Mr Johnson behaved very much like a leader keeping his ear to the ground yesterday rather than one to whom the nation can look up.
At 8:07am it emerged the Prime Minister and Chancellor Rishi Sunak had been "pinged" by the NHS, having been in contact with Health Secretary Sajid Javid, who tested positive for Covid on Saturday.
However, Mr Johnson and Mr Sunak would not self-isolate and would continue to work in Downing Street as they were taking part in a daily contact tracing pilot scheme.
This was followed by a highly predictable and understandable outcry. Labour’s Jonathan Ashworth told the BBC’s Andrew Marr Show that it was unfair politicians appeared to have access to “VIP testing” to avoid self-isolation, while Liberal Democrat leader Ed Davey asked if it was only available to “the privileged few”.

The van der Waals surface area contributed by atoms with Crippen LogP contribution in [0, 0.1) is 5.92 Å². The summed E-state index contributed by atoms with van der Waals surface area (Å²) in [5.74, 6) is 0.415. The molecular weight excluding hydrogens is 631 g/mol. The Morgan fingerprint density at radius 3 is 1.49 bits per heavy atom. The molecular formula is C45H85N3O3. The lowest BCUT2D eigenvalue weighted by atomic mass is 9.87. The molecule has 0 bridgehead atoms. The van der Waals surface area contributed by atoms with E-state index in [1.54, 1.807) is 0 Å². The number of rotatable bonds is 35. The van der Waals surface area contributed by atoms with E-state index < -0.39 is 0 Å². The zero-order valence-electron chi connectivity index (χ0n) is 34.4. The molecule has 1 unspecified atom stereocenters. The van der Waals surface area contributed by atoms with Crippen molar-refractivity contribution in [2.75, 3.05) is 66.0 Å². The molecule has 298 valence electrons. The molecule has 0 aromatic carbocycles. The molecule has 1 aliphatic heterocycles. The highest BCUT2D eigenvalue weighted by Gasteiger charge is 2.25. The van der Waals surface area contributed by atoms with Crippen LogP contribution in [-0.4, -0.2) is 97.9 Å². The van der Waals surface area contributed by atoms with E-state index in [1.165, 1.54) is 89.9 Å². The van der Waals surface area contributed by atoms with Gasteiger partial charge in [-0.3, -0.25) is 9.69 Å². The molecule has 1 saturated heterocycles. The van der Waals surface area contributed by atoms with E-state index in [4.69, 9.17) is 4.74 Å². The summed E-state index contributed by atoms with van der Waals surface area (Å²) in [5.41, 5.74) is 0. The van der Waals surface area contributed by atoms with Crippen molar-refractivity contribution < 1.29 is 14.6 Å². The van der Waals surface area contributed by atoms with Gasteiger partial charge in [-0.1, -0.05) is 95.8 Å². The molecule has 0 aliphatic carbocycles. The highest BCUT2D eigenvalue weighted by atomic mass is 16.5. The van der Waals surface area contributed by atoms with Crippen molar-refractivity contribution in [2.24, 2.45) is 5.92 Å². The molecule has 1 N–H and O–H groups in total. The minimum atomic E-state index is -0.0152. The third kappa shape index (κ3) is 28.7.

Iceland supermarket managing director Richard Walker wrote on Twitter: “Shame the hundreds of Iceland staff who’ve been pinged can’t avoid self-isolation. We can all do a daily lateral flow test.”
At 10:42am, a Downing Street spokesman announced that both Mr Johnson and Mr Sunak would self-isolate after all.
Mr Sunak acknowledged the sense the rules were not being applied equally was damaging.
“I recognise that even the sense that the rules aren’t the same for everyone is wrong,” he tweeted.
It seems unlikely that Mr Johnson and Mr Sunak did not sign off on the decision they need not self-isolate.
The U-turn suggests their actions were driven by public opinion rather than principle. This would not be the first time such an accusation has been levelled at Mr Johnson.
Today marks “Freedom Day” in England and yet three senior ministers – the Chancellor, the Health Secretary and the Prime Minister himself – are in isolation. This reflects the precarious situation in which we find ourselves, with case numbers soaring and the NHS buckling as restrictions are eased.
We need political leaders who lead by example because, as Churchill also said: “If you are going through hell, keep going.”